By Jennifer Sadler
Local artist Todd Slaughter is professor in The Ohio State University’s Department of Art's sculpture program. He has held many solo and group exhibitions, both nationally and internationally. His sculptural installations have been exhibited by the Aronoff Center for the Arts and the Contemporary Arts Center, Cincinnati, the Akron Art Museum, the Neuberger Museum of Art, (NY), Artists Space and PS 1, New York, NY, and a major retrospective at the Chicago Cultural Center. Permanent public works can be found throughout Columbus and in the Midway Airport, Chicago, and Tarifa/Algeciras, Spain. He is the recipient of several Ohio Arts Council Individual Artist Fellowship awards and a National Endowment for the Arts Individual Artist Fellowship. Reviews of his work have appeared in Sculpture Magazine and El Pais. GCAC recently interviewed Slaughter to learn more about his processes and involvement in creating public art.
GCAC: When did you become interested in creating public artworks?
Slaughter: I became interested in the possibilities of making artwork for particular places/sites in the 1980s. I was drawn to the possibilities implicit within the sites and my later college work focus—design and space planning—gave me exposure to and a high regard for architects, engineers and professional fabricators. I find the process quite rewarding.
GCAC: What is it that attracts you most when deciding whether to get involved with a project?
Slaughter: Like most anyone, I am attracted to projects that seem to have the most potential for doing something interesting. There are interests that have evolved within my studio practice, and the developing of public artworks has additional opportunities and responsibilities. The histories, cultures, geographies relating to both the site and those using the site can all be the core of a public placed artwork.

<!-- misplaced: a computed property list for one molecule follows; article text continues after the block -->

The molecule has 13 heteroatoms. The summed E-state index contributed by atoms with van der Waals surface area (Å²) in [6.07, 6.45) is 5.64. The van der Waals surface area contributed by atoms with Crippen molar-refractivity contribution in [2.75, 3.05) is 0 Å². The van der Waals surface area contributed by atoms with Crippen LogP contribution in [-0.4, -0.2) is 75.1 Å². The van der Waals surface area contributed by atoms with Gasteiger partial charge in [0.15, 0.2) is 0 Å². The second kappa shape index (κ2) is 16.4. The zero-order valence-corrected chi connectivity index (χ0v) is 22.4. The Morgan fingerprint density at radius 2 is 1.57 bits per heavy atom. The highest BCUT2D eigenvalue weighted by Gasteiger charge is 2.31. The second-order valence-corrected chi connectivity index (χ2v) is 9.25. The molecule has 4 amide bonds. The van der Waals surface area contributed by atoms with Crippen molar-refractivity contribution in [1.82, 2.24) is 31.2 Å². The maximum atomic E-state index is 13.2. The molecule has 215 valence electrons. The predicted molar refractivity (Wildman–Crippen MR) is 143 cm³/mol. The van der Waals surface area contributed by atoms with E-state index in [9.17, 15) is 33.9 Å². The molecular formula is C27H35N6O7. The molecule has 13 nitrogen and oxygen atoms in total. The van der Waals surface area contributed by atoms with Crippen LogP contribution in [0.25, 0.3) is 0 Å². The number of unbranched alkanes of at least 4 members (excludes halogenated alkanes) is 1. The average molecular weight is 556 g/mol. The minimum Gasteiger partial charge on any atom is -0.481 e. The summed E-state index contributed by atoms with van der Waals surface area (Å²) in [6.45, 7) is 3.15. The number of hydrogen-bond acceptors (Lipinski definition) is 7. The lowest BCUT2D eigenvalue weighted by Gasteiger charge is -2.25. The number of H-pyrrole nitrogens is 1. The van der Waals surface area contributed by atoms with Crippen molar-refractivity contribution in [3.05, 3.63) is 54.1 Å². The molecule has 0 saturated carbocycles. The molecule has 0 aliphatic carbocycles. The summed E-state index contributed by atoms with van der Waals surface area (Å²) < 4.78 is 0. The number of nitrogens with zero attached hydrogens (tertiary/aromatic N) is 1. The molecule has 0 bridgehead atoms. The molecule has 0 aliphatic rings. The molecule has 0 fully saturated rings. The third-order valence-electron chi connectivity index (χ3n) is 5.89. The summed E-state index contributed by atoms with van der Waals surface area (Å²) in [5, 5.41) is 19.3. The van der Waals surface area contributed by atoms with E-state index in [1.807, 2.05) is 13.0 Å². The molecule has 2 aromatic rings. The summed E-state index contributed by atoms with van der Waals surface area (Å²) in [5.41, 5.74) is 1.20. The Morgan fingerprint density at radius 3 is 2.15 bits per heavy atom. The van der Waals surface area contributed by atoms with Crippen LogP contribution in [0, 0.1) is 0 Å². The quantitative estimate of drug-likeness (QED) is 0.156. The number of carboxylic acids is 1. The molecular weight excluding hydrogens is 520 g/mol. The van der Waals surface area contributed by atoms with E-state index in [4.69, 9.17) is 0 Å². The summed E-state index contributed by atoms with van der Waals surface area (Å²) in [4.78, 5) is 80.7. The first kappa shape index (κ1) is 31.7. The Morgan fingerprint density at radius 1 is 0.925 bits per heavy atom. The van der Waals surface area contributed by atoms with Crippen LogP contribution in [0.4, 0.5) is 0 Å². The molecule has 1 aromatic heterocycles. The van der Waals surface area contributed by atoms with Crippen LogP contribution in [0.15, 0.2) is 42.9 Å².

GCAC: What is one of the most rewarding aspects of creating public artwork? Can you share a particularly memorable experience?
Slaughter: The public artworks I have developed have been quite different from each other, although the cultural histories, physical geography and use of the site surrounding the artwork have usually stood out as their core ideas. Having said this, perhaps the public artwork that most affected me and my future artwork was the Vanitas installation in the early 1990s at the Columbus Metropolitan Library. The project was provided ample budget and time; I was also able to develop the installation with the architects during their process of renovating the library, and I spent several months reading and researching the nature of a library in the very library in which the artwork would be installed. This contemplative time I spent not only helped me form the framework for Vanitas, but also provided me a window into future studio interests.
GCAC: Can you share some insight into your process of conceiving and developing your works?
Slaughter: Public artworks, of course, can be temporary or unfolding events, interventions or iconic place markers. However, the development of a compelling, interactive sited work, peculiar to its site, continues to be my primary interest and goal in public artwork making. I enjoy studying the nature of particular sites, and pointing at what is unique or interesting about that site and those who use it. Perhaps the first question to answer is "what is already there?" I don't have a preferred material, process or form, and in many ways I am starting fresh with the consideration of each site and situation.
GCAC: Having worked in several communities around the world, what can you share about those that have particularly successful public art programs?
Slaughter: Several public art projects I have completed have been sponsored by institutions without art programs. However, two artworks of mine were sponsored and managed by outstanding art programs. They are the Chicago Public Art, Department of Cultural Affairs, and the Dublin Arts Council (DAC) of Dublin, Ohio. Chicago, of course, has a much longer history of public art sponsorship and more resources; however, the DAC and Department of Parks and Recreation of Dublin has, in my opinion, systematically built and maintained a fine collection of public artworks over the years.
In the opinion of many, an exemplary artwork is that of Anish Kapoor. Kapoor's Cloud Gate sculpture in Chicago's Millennium Park has set a new high bar for the creation of an elegantly bold, interactive public artwork. This highly admired work leaves visitors in awe of its simple yet complex form, its unique reflection and inclusion of the city of Chicago on one side, its inclusion of Lake Michigan on the opposite side, and perhaps most striking of all, its inclusion of the visitors themselves in magical ways.
Image: The Body of Lake Michigan, a permanent sculptural installation within Midway Airport, Chicago. The translucent fiberglass sculpture is developed from dimensional data of Lake Michigan collected by the USGS of 1: 230, which dramatizes and clarifies all of the lake’s features, January 2002.Courtesy of Todd Slaughter.